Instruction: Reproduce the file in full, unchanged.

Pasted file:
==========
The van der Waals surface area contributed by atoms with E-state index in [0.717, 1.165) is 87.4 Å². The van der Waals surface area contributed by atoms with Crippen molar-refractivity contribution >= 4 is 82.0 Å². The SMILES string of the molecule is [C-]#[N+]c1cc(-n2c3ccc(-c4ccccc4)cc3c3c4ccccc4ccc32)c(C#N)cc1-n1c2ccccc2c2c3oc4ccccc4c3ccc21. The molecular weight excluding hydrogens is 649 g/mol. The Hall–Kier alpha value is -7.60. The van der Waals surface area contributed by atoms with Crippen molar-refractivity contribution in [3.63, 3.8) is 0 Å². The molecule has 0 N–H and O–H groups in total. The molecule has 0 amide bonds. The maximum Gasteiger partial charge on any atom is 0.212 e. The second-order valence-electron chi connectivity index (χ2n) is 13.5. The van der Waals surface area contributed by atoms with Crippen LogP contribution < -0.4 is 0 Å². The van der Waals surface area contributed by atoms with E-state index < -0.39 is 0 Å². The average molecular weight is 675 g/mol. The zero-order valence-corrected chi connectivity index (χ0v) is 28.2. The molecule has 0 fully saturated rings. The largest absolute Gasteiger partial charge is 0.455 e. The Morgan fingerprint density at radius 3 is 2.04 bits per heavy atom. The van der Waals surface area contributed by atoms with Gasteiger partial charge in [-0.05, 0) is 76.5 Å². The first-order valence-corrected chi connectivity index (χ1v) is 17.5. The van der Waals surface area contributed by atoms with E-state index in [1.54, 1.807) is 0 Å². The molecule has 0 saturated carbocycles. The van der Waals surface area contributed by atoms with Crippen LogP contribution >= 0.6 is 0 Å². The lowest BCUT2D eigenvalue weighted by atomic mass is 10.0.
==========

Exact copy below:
The van der Waals surface area contributed by atoms with E-state index in [0.717, 1.165) is 87.4 Å². The van der Waals surface area contributed by atoms with Crippen molar-refractivity contribution >= 4 is 82.0 Å². The SMILES string of the molecule is [C-]#[N+]c1cc(-n2c3ccc(-c4ccccc4)cc3c3c4ccccc4ccc32)c(C#N)cc1-n1c2ccccc2c2c3oc4ccccc4c3ccc21. The molecular weight excluding hydrogens is 649 g/mol. The Hall–Kier alpha value is -7.60. The van der Waals surface area contributed by atoms with Crippen molar-refractivity contribution in [3.63, 3.8) is 0 Å². The molecule has 0 N–H and O–H groups in total. The molecule has 0 amide bonds. The maximum Gasteiger partial charge on any atom is 0.212 e. The second-order valence-electron chi connectivity index (χ2n) is 13.5. The van der Waals surface area contributed by atoms with Crippen LogP contribution < -0.4 is 0 Å². The van der Waals surface area contributed by atoms with E-state index < -0.39 is 0 Å². The average molecular weight is 675 g/mol. The zero-order valence-corrected chi connectivity index (χ0v) is 28.2. The molecule has 0 fully saturated rings. The largest absolute Gasteiger partial charge is 0.455 e. The Morgan fingerprint density at radius 3 is 2.04 bits per heavy atom. The van der Waals surface area contributed by atoms with Gasteiger partial charge in [-0.05, 0) is 76.5 Å². The first-order valence-corrected chi connectivity index (χ1v) is 17.5. The van der Waals surface area contributed by atoms with E-state index in [1.54, 1.807) is 0 Å². The molecule has 0 saturated carbocycles. The van der Waals surface area contributed by atoms with Crippen LogP contribution >= 0.6 is 0 Å². The lowest BCUT2D eigenvalue weighted by atomic mass is 10.0.